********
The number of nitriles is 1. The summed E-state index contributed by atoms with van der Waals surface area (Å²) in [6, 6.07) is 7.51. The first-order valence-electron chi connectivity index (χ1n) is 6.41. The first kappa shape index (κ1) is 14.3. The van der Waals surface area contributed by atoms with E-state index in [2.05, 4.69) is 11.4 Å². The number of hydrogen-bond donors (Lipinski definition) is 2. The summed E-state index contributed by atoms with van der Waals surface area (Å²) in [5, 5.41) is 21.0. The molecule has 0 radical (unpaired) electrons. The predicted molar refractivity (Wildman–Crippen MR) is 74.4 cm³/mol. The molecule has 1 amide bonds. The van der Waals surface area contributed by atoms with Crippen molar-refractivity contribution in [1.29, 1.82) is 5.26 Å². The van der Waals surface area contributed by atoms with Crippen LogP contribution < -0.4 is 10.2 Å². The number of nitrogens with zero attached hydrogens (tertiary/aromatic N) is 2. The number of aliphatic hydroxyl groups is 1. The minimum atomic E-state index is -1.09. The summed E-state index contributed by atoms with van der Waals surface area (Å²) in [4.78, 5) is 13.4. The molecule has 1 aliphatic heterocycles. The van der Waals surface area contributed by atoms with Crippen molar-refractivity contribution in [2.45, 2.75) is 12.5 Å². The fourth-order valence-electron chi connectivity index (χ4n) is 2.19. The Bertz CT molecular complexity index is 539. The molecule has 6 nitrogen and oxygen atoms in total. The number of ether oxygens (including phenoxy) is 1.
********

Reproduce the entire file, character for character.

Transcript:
The number of nitriles is 1. The summed E-state index contributed by atoms with van der Waals surface area (Å²) in [6, 6.07) is 7.51. The first-order valence-electron chi connectivity index (χ1n) is 6.41. The first kappa shape index (κ1) is 14.3. The van der Waals surface area contributed by atoms with E-state index in [2.05, 4.69) is 11.4 Å². The number of hydrogen-bond donors (Lipinski definition) is 2. The summed E-state index contributed by atoms with van der Waals surface area (Å²) in [5, 5.41) is 21.0. The molecule has 0 radical (unpaired) electrons. The predicted molar refractivity (Wildman–Crippen MR) is 74.4 cm³/mol. The molecule has 1 amide bonds. The van der Waals surface area contributed by atoms with Crippen molar-refractivity contribution in [1.29, 1.82) is 5.26 Å². The van der Waals surface area contributed by atoms with Crippen LogP contribution < -0.4 is 10.2 Å². The number of nitrogens with zero attached hydrogens (tertiary/aromatic N) is 2. The number of aliphatic hydroxyl groups is 1. The minimum atomic E-state index is -1.09. The summed E-state index contributed by atoms with van der Waals surface area (Å²) in [4.78, 5) is 13.4. The molecule has 1 aliphatic heterocycles. The van der Waals surface area contributed by atoms with Crippen molar-refractivity contribution in [2.45, 2.75) is 12.5 Å². The fourth-order valence-electron chi connectivity index (χ4n) is 2.19. The Bertz CT molecular complexity index is 539. The molecule has 6 nitrogen and oxygen atoms in total. The number of ether oxygens (including phenoxy) is 1.